February 21, 2014 | By Mikael Wood
Justin Bieber's crowd was loud. One Direction's too. And though they seem like somebody's uncles now, the Jonas Brothers once inspired the kind of shrieks that could knock down a lesser heartthrob. But in my life as a concertgoer, I can't recall an audience operating at a higher volume -- and for as sustained a period of time -- as the one that Miley Cyrus thrilled Thursday night at the Honda Center in Anaheim. The Disney Channel child star turned hip-hop provocateur was kicking off the first of two Southland dates on her recently launched North American tour.
February 14, 2014 | By Charles Fleming
The remake of the 1980s thriller "RoboCop" roars into theaters this weekend, and the title character roars into action on a motorcycle. Except he doesn't roar. The filmmakers behind the MGM remake were determined that the futuristic robocycle underneath their RoboCop be authentic. So it's electric. VIDEO: The Can Am Spyder RSS Production designer Martin Whist, working closely with director Jose Padilha, started with a Kawasaki Z-1000. They stripped it down to the frame, extended the swing arm to increase the overall length of the bike, and clad it with a fiberglass-like shell.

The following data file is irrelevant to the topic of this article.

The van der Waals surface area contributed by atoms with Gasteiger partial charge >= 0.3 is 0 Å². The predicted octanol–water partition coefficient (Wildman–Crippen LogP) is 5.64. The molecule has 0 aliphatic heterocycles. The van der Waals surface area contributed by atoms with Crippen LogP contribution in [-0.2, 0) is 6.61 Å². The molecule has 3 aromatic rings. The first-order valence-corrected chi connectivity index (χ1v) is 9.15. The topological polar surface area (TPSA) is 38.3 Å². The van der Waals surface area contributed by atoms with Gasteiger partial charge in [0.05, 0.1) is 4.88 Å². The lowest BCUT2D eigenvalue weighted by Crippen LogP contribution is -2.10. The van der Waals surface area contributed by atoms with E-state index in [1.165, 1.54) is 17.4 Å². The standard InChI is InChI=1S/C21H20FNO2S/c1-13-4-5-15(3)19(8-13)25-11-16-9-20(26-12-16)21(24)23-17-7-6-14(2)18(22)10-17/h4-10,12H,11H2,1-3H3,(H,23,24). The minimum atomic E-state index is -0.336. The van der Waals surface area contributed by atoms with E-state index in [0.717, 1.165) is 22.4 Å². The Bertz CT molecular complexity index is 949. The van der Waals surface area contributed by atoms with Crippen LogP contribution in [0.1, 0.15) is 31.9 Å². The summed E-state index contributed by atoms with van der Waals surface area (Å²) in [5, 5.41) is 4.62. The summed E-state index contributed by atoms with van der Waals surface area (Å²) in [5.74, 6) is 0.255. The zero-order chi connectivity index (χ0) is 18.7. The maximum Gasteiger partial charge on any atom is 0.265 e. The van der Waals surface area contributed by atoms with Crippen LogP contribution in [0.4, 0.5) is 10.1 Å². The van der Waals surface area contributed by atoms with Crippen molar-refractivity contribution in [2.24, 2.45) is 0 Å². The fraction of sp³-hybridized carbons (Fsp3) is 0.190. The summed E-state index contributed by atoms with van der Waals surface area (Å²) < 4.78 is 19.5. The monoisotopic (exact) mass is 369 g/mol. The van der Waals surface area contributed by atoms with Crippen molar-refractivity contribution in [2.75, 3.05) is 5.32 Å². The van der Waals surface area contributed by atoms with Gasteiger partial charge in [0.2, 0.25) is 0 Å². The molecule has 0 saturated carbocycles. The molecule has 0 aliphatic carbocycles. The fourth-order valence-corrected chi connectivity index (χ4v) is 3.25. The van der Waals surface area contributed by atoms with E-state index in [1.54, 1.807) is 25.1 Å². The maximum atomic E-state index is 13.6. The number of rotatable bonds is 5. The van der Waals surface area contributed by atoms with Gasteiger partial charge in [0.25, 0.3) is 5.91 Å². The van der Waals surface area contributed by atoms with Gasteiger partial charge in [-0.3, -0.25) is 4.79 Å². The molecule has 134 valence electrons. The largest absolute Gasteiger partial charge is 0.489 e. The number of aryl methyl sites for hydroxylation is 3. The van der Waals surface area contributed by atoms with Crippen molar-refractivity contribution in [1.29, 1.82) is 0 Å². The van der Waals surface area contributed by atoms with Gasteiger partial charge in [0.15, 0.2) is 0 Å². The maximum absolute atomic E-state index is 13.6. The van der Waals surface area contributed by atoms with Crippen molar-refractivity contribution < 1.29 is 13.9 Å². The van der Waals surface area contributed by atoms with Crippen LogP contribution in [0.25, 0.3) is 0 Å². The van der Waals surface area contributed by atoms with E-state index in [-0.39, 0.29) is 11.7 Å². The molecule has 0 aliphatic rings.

June 26, 2003 | David A. Keeps
Being caught in the Los Feliz-Riverside-Griffith Park-5 Freeway bottleneck is one of the city's circles of summer traffic hell. Fortunately, there is an oasis of light and water, mist and percussion: the William Mulholland Memorial Fountain. Grand in scale but simple and pleasing to the eye, it is a symmetrical melding of classical curved tiers and rectilinear Deco spouts, with a bas-relief of stylized waves and an outer pool lined in icy turquoise tiles.
April 8, 2009 | Teddy Greenstein